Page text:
It is a myth that nail polish, bleach, alcohol, turpentine or salt water will rid you of ticks or chiggers. Chigger mites are unique among the many mite families, only the larval stage feeds on vertebrate animals; chiggers dine on us only in their juvenile (or larval) stage. As adults, they become vegetarians that live on the soil.

My eye sight has never been good enough to the tiny red chiggers. I usually discover them after they have settled in for dinner. I am the main course. Chiggers are tiny. But you can brush them off. They are looking for tender, thin skin such as where the skin wrinkles and folds. Sadly, the longer I live, the more ideal dining area I provide for ticks and chiggers.

As if chiggers aren’t annoying enough, this illustration and the following paragraph are right from the Ohio State University Extension Fact Sheet HYG-2100-98

Bites

Chigger larvae do not burrow into the skin, nor suck blood. They pierce the skin and inject into the host a salivary secretion containing powerful, digestive enzymes that break down skin cells that are ingested (tissues become liquefied and sucked up). Also, this digestive fluid causes surrounding tissues to harden, forming a straw-like feeding tube of hardened flesh (stylostome) from which further, partially-digested skin cells may be sucked out. After a larva is fully fed in four days, it drops from the host, leaving a red welt with a white, hard central area on the skin that itches severely and may later develop into dermatitis. Any welts, swelling, itching, or fever will usually develop three to six hours after exposure and may continue a week or longer. If nothing is done to relieve itching, symptoms may continue a week or more. Scratching a bite may break the skin, resulting in secondary infections.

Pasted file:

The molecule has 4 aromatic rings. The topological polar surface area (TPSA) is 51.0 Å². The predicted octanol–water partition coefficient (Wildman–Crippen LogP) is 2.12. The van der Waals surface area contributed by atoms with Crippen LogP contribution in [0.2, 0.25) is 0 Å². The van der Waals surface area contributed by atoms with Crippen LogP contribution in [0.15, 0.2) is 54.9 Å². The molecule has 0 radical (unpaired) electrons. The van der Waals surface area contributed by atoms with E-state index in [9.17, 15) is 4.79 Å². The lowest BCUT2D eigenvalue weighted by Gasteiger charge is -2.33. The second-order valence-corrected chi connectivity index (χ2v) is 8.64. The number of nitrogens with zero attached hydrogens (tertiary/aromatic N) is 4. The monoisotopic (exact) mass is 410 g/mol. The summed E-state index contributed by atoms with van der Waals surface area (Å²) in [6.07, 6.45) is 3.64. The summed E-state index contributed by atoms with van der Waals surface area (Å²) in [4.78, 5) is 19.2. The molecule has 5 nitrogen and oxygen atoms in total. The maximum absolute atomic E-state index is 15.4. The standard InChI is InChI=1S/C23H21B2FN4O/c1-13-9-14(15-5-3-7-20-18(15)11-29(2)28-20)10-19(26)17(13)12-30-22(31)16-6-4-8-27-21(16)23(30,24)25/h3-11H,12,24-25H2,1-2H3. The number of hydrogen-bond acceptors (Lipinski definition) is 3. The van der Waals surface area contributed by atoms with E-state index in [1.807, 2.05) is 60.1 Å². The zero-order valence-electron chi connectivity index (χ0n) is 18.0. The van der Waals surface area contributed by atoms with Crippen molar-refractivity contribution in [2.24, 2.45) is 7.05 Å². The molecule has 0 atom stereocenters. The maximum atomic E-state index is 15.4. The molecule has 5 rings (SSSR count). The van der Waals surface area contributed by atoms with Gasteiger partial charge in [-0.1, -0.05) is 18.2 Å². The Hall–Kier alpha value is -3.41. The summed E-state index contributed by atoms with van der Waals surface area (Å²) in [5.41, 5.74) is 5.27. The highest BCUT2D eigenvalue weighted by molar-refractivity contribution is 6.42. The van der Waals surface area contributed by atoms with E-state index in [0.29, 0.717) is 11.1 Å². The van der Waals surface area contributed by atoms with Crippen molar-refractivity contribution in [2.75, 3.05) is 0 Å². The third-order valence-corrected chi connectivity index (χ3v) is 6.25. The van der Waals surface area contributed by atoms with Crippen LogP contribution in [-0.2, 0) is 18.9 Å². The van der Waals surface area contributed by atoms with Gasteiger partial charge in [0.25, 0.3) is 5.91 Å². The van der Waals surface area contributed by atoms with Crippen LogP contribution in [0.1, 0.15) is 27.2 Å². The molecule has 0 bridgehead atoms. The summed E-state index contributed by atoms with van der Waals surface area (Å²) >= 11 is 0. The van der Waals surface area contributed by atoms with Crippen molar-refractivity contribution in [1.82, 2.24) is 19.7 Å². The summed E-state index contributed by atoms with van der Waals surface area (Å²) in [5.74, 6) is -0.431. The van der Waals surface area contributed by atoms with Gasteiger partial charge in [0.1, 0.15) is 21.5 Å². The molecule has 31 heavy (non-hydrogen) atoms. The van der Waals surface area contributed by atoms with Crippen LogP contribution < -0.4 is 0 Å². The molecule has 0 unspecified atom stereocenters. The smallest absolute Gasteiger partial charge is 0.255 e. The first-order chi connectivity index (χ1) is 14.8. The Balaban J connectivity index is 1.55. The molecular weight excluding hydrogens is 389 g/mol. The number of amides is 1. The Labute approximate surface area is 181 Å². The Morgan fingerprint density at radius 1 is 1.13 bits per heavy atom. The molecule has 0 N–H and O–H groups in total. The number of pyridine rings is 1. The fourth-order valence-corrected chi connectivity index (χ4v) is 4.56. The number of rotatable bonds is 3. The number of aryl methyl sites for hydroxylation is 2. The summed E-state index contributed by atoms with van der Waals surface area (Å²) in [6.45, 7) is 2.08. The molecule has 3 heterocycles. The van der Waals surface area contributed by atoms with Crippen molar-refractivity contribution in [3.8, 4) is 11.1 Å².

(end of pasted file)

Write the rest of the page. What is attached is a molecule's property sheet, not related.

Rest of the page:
disgusting, huh?

The best way to avoid them is to take a soapy shower after you have been stamping around outdoors. Though they are young, chiggers are vulnerable to temperatures. Chiggers are most active in the afternoons, and when ground temperature is between 77 and 86 degrees. Researchers have also found that chiggers actively avoid objects hotter than 99 degrees. Rocks that have been baking in the sun are usually free of chiggers, and make a safe place to sit when you are in a chigger-infested area. Chiggers become completely inactive when temperatures fall below 60 degrees; temperature below 42 degrees will kill the chigger species that bite us.